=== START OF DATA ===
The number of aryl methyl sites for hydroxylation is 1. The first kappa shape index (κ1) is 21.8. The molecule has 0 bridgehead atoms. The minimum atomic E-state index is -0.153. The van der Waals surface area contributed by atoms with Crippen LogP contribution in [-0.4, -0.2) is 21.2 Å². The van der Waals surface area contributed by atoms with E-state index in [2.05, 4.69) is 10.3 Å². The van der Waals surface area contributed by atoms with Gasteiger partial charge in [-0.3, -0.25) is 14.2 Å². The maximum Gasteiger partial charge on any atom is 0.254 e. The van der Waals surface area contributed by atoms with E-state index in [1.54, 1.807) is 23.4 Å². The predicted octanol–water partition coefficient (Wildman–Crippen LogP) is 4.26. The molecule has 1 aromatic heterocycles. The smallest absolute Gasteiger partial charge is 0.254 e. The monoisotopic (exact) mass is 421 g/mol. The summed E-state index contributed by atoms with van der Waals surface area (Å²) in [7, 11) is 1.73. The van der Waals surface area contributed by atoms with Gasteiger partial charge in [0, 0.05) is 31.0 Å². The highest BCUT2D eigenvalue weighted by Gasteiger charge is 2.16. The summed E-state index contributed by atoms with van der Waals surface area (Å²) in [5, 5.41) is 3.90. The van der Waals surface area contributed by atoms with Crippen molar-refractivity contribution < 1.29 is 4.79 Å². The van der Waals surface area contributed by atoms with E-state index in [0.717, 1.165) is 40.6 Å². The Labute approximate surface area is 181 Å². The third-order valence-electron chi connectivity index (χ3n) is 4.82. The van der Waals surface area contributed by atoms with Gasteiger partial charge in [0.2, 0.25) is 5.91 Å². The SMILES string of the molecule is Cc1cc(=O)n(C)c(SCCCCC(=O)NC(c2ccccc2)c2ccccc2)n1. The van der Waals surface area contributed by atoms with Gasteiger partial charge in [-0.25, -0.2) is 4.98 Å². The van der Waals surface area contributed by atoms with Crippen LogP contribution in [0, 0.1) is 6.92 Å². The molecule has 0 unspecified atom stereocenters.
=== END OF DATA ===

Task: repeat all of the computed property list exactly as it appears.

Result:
The number of aryl methyl sites for hydroxylation is 1. The first kappa shape index (κ1) is 21.8. The molecule has 0 bridgehead atoms. The minimum atomic E-state index is -0.153. The van der Waals surface area contributed by atoms with Crippen LogP contribution in [-0.4, -0.2) is 21.2 Å². The van der Waals surface area contributed by atoms with E-state index in [2.05, 4.69) is 10.3 Å². The van der Waals surface area contributed by atoms with Gasteiger partial charge in [-0.3, -0.25) is 14.2 Å². The maximum Gasteiger partial charge on any atom is 0.254 e. The van der Waals surface area contributed by atoms with E-state index in [1.54, 1.807) is 23.4 Å². The predicted octanol–water partition coefficient (Wildman–Crippen LogP) is 4.26. The molecule has 1 aromatic heterocycles. The smallest absolute Gasteiger partial charge is 0.254 e. The monoisotopic (exact) mass is 421 g/mol. The summed E-state index contributed by atoms with van der Waals surface area (Å²) in [7, 11) is 1.73. The van der Waals surface area contributed by atoms with Gasteiger partial charge in [0, 0.05) is 31.0 Å². The highest BCUT2D eigenvalue weighted by Gasteiger charge is 2.16. The summed E-state index contributed by atoms with van der Waals surface area (Å²) in [5, 5.41) is 3.90. The van der Waals surface area contributed by atoms with Crippen molar-refractivity contribution < 1.29 is 4.79 Å². The van der Waals surface area contributed by atoms with E-state index in [0.717, 1.165) is 40.6 Å². The Labute approximate surface area is 181 Å². The third-order valence-electron chi connectivity index (χ3n) is 4.82. The van der Waals surface area contributed by atoms with Gasteiger partial charge in [0.2, 0.25) is 5.91 Å². The SMILES string of the molecule is Cc1cc(=O)n(C)c(SCCCCC(=O)NC(c2ccccc2)c2ccccc2)n1. The van der Waals surface area contributed by atoms with Gasteiger partial charge in [-0.25, -0.2) is 4.98 Å². The van der Waals surface area contributed by atoms with Crippen LogP contribution in [0, 0.1) is 6.92 Å². The molecule has 0 unspecified atom stereocenters.